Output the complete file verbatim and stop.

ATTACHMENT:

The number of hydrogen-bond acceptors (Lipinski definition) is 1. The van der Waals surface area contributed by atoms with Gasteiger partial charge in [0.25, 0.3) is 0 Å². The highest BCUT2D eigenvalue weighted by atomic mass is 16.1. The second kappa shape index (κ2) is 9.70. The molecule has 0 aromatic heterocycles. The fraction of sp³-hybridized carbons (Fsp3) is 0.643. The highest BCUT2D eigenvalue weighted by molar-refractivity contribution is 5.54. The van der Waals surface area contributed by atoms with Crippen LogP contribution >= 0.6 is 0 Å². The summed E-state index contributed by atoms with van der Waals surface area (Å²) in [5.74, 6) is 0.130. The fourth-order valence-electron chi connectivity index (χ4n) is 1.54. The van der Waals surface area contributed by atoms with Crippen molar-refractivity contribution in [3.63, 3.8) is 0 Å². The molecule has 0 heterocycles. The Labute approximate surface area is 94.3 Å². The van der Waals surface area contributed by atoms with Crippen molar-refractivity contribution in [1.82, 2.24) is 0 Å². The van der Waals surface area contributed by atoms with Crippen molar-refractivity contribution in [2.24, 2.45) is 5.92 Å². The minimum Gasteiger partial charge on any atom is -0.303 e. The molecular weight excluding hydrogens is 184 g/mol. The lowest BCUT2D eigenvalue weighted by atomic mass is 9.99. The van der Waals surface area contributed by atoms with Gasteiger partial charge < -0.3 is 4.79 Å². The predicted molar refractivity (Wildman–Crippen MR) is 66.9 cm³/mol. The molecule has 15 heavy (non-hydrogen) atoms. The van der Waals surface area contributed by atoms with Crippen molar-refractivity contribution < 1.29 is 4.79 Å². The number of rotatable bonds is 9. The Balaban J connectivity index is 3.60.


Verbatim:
The number of hydrogen-bond acceptors (Lipinski definition) is 1. The van der Waals surface area contributed by atoms with Gasteiger partial charge in [0.25, 0.3) is 0 Å². The highest BCUT2D eigenvalue weighted by atomic mass is 16.1. The second kappa shape index (κ2) is 9.70. The molecule has 0 aromatic heterocycles. The fraction of sp³-hybridized carbons (Fsp3) is 0.643. The highest BCUT2D eigenvalue weighted by molar-refractivity contribution is 5.54. The van der Waals surface area contributed by atoms with Crippen LogP contribution >= 0.6 is 0 Å². The summed E-state index contributed by atoms with van der Waals surface area (Å²) in [5.74, 6) is 0.130. The fourth-order valence-electron chi connectivity index (χ4n) is 1.54. The van der Waals surface area contributed by atoms with Crippen molar-refractivity contribution in [3.63, 3.8) is 0 Å². The molecule has 0 heterocycles. The Labute approximate surface area is 94.3 Å². The van der Waals surface area contributed by atoms with Crippen molar-refractivity contribution in [1.82, 2.24) is 0 Å². The van der Waals surface area contributed by atoms with Crippen molar-refractivity contribution in [2.24, 2.45) is 5.92 Å². The minimum Gasteiger partial charge on any atom is -0.303 e. The molecular weight excluding hydrogens is 184 g/mol. The lowest BCUT2D eigenvalue weighted by atomic mass is 9.99. The van der Waals surface area contributed by atoms with Gasteiger partial charge < -0.3 is 4.79 Å². The predicted molar refractivity (Wildman–Crippen MR) is 66.9 cm³/mol. The molecule has 15 heavy (non-hydrogen) atoms. The van der Waals surface area contributed by atoms with Crippen molar-refractivity contribution < 1.29 is 4.79 Å². The number of rotatable bonds is 9. The Balaban J connectivity index is 3.60.